Module 14   Personal Finance - InsuranceChapter 6

A mighty defence

View chapters →

6.1 – Understanding specific illnesses, permanent exclusions, disease-wise sub-limits and blacklists

This chapter is authored by Shrehith from Ditto.

While some people have little faith in their insurers, others have an almost unshakable belief in the might of a top insurance company. They are convinced that the insurer will come good during the crisis — That they will pay your bills no matter what. But once again, this is only partly true. And it’s not entirely because insurance companies are backstabbing, money-grabbing con artists. Instead, it’s because their model is open to abuse.

Consider, for instance, if you’re diagnosed with a cataract. It’s early days, but your doctor recommends getting surgery in the next year or so. And since you have time on your side, you decide to offset all future medical expenses by getting yourself a health insurance policy.

It seems like a decent plan — To have the insurer pay the bill at the time of hospitalisation. And even though you’ll be spending a sizeable premium during this time, you can take comfort in the fact that this sum pales in comparison to the actual cost of surgery, which can often be upwards of Rs. 50,000. So, it’s a win-win for you, no matter how you view this.

So how does the insurance company protect themselves from exigencies like these? Can they rely on medical records alone to evaluate whether you’ve been honest with your declaration?

Well, no. Because they don’t have to, health insurance providers have another line of defence . They impose a separate waiting period for a list of illnesses where patients may have the luxury of delaying treatments. Think Cataracts, stones, surgery to fix a deviated nasal septum — that stuff. During this waiting period (2 years on most occasions), you won’t be able to claim if you were diagnosed with an illness on this list.

Looking at the sample list of diseases (provided below), you may think that insurers hardly cover anything during the first two years. People routinely complain about the lack of coverage they receive despite paying the premium in total, and it’s a pattern we see repeatedly — once we tell them such a list exists.

However, this line of reasoning isn’t very accurate either. Granted, the list may look prohibitive to somebody who isn’t intimately familiar with the medical profession. Still, it only includes a fraction of ailments that you encounter daily. Dengue, Malaria, a broken bone, cancer (in many cases), and heart conditions are covered after the first 30 days. They’re not part of this “specific illness” list.

And so you’ll get comprehensive coverage on more occasions than one. You’re genuinely vulnerable only after you’ve bought the policy. For the first 30 days, insurers won’t cover anything outside accidental hospitalisations. The precise definition of what constitutes an accident depends on the company. Still, in general, if you needed medical attention after electrocution or a horrible car accident, you could count that as an accident.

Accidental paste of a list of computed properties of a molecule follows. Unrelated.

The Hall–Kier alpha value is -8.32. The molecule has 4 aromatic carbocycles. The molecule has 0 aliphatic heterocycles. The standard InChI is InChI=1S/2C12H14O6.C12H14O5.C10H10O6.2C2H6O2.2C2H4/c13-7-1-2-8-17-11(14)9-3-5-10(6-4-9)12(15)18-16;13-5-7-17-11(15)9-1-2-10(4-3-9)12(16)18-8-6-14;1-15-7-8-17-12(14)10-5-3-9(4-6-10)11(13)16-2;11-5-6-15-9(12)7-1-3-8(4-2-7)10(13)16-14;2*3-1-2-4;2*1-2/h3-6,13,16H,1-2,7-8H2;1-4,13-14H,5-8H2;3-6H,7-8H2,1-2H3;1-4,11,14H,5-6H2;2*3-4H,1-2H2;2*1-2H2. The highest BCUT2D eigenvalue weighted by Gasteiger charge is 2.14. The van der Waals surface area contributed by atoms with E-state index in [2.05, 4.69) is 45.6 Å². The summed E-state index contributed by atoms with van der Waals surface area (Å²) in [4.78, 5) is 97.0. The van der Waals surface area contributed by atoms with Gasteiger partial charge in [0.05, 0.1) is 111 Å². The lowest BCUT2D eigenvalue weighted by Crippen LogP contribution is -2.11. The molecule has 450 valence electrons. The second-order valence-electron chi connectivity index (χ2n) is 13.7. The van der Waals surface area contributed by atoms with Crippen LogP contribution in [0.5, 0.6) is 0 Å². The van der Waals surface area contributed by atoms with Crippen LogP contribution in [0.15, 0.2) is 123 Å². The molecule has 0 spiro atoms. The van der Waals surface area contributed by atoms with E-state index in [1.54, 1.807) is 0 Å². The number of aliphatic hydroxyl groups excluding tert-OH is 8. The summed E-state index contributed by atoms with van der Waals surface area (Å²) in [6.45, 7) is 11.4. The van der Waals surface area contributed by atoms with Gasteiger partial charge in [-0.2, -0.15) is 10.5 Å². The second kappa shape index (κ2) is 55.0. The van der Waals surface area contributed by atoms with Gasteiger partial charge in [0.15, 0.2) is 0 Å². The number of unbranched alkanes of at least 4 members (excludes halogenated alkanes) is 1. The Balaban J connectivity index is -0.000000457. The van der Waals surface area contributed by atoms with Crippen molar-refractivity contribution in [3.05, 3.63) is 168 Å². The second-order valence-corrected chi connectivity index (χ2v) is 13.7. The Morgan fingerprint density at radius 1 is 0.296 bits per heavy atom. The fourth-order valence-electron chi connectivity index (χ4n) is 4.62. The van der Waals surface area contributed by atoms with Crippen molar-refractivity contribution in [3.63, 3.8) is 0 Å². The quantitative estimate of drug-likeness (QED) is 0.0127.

Even other insurance companies deploy another more sinister tactic to contain their liability. Alongside the specific illness list, they’ll also throw in disease-wise sub-limits.

Imagine an insurer offers you a bargain deal — 10 lakh cover at a premium of just 6,000 a year. It’s so good that nobody else can match this price. You are sceptical, and you ponder for a while. But you go ahead with the purchase anyway since he is a family friend.

And then, one day, your worst fears come true. A slipped disk forces you into the operation theatre. You require extensive treatment. The final bill is hefty—₹ 4,36,000 — inclusive of all costs. But despite your 10 lakh cover, the insurer tells you they can only cover 2,00,000. You are outraged, and you press for clarification.

At which point they break the bad news — They have a cap on the total coverage amount specifically mandated for certain diseases, aka disease-wise sub-limits.

For instance, for cardiovascular diseases — They only pay 2,50,000

For knee replacements — 2,75,000

For cataracts — 50,000

Bottom line — You were suckered into buying a policy that barely pays anything. And while there’s no way around mitigating risks associated with specific illnesses, disease-wise sub-limits are avoidable. You have to pick a policy that doesn’t feature such a thing, and you’ll be good as gold.

But we’re only getting started here since this is just the first line of defence. The second line of defence kicks in soon after to prevent abuse of another kind — a far more severe transgression. Imagine your liver is done for — it’s beaten, scarred, and in no working condition.

Your doctor will tell you it’s a bad case of liver cirrhosis, and the only alternative right now is to get surgery or a transplant. And if you were hoping your insurance company would come through on the transplant, you’d have to double-check one thing — How’d your liver get so damaged in the first place?